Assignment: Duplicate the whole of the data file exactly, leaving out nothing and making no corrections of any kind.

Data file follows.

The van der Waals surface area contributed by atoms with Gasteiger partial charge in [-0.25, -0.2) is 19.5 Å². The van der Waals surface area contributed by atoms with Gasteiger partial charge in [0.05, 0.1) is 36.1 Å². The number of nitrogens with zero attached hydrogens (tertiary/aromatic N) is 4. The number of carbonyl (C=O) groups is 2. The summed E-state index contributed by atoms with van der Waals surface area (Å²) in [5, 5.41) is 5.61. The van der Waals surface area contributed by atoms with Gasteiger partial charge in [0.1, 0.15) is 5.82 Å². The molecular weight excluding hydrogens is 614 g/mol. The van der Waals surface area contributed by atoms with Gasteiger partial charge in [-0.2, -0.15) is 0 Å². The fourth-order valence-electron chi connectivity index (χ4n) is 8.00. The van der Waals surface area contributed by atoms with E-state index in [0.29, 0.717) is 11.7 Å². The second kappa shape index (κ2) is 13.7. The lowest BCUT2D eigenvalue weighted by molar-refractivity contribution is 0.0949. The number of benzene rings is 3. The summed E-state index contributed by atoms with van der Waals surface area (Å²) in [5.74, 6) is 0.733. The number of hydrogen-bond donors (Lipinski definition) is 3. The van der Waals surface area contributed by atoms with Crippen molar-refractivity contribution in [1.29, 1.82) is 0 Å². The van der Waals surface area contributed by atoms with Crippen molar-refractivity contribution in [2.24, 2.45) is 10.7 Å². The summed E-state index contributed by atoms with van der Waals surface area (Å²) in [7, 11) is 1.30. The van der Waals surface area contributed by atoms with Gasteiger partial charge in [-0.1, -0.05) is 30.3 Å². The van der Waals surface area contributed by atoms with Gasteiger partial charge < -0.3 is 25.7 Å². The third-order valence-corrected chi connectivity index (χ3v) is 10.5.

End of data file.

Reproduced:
The van der Waals surface area contributed by atoms with Gasteiger partial charge in [-0.25, -0.2) is 19.5 Å². The van der Waals surface area contributed by atoms with Gasteiger partial charge in [0.05, 0.1) is 36.1 Å². The number of nitrogens with zero attached hydrogens (tertiary/aromatic N) is 4. The number of carbonyl (C=O) groups is 2. The summed E-state index contributed by atoms with van der Waals surface area (Å²) in [5, 5.41) is 5.61. The van der Waals surface area contributed by atoms with Gasteiger partial charge in [0.1, 0.15) is 5.82 Å². The molecular weight excluding hydrogens is 614 g/mol. The van der Waals surface area contributed by atoms with Gasteiger partial charge in [-0.2, -0.15) is 0 Å². The fourth-order valence-electron chi connectivity index (χ4n) is 8.00. The van der Waals surface area contributed by atoms with E-state index in [0.29, 0.717) is 11.7 Å². The second kappa shape index (κ2) is 13.7. The lowest BCUT2D eigenvalue weighted by molar-refractivity contribution is 0.0949. The number of benzene rings is 3. The summed E-state index contributed by atoms with van der Waals surface area (Å²) in [5.74, 6) is 0.733. The number of hydrogen-bond donors (Lipinski definition) is 3. The van der Waals surface area contributed by atoms with Crippen molar-refractivity contribution in [1.29, 1.82) is 0 Å². The van der Waals surface area contributed by atoms with Crippen molar-refractivity contribution in [2.24, 2.45) is 10.7 Å². The summed E-state index contributed by atoms with van der Waals surface area (Å²) in [7, 11) is 1.30. The van der Waals surface area contributed by atoms with Gasteiger partial charge in [-0.1, -0.05) is 30.3 Å². The van der Waals surface area contributed by atoms with Gasteiger partial charge < -0.3 is 25.7 Å². The third-order valence-corrected chi connectivity index (χ3v) is 10.5.